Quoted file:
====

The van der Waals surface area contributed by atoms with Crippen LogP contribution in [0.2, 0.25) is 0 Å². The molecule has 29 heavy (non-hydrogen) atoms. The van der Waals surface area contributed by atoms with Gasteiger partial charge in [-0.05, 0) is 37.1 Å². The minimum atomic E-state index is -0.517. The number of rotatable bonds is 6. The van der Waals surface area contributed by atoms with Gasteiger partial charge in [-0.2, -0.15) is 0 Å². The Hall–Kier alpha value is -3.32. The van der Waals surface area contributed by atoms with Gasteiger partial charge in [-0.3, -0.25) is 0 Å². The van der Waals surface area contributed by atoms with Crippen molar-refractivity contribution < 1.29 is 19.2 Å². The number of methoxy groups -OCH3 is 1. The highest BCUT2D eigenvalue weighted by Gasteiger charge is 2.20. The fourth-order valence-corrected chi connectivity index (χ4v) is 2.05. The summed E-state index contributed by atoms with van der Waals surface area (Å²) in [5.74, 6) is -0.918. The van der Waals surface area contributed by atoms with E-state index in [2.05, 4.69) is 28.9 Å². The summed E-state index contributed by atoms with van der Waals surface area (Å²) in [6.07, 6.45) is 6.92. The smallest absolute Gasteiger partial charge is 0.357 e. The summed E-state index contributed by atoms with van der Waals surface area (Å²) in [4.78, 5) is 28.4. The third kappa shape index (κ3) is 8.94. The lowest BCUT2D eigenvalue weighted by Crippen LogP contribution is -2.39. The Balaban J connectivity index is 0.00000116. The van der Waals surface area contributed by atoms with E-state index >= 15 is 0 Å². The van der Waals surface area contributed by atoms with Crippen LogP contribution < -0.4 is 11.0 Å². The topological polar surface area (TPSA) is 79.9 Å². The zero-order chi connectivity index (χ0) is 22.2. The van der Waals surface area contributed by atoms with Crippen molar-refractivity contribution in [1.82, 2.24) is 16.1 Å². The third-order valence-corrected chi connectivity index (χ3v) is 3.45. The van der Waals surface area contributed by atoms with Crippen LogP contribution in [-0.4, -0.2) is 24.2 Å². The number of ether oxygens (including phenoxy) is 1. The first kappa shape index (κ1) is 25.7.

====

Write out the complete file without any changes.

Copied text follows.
The van der Waals surface area contributed by atoms with Crippen LogP contribution in [0.2, 0.25) is 0 Å². The molecule has 29 heavy (non-hydrogen) atoms. The van der Waals surface area contributed by atoms with Gasteiger partial charge in [-0.05, 0) is 37.1 Å². The minimum atomic E-state index is -0.517. The number of rotatable bonds is 6. The van der Waals surface area contributed by atoms with Gasteiger partial charge in [-0.2, -0.15) is 0 Å². The Hall–Kier alpha value is -3.32. The van der Waals surface area contributed by atoms with Gasteiger partial charge in [-0.3, -0.25) is 0 Å². The van der Waals surface area contributed by atoms with Crippen molar-refractivity contribution < 1.29 is 19.2 Å². The number of methoxy groups -OCH3 is 1. The highest BCUT2D eigenvalue weighted by Gasteiger charge is 2.20. The fourth-order valence-corrected chi connectivity index (χ4v) is 2.05. The summed E-state index contributed by atoms with van der Waals surface area (Å²) in [5.74, 6) is -0.918. The van der Waals surface area contributed by atoms with E-state index in [2.05, 4.69) is 28.9 Å². The summed E-state index contributed by atoms with van der Waals surface area (Å²) in [6.07, 6.45) is 6.92. The smallest absolute Gasteiger partial charge is 0.357 e. The summed E-state index contributed by atoms with van der Waals surface area (Å²) in [4.78, 5) is 28.4. The third kappa shape index (κ3) is 8.94. The lowest BCUT2D eigenvalue weighted by Crippen LogP contribution is -2.39. The Balaban J connectivity index is 0.00000116. The van der Waals surface area contributed by atoms with E-state index >= 15 is 0 Å². The van der Waals surface area contributed by atoms with Crippen LogP contribution < -0.4 is 11.0 Å². The topological polar surface area (TPSA) is 79.9 Å². The zero-order chi connectivity index (χ0) is 22.2. The van der Waals surface area contributed by atoms with Crippen molar-refractivity contribution in [1.82, 2.24) is 16.1 Å². The third-order valence-corrected chi connectivity index (χ3v) is 3.45. The van der Waals surface area contributed by atoms with Crippen LogP contribution in [-0.4, -0.2) is 24.2 Å². The number of ether oxygens (including phenoxy) is 1. The first kappa shape index (κ1) is 25.7.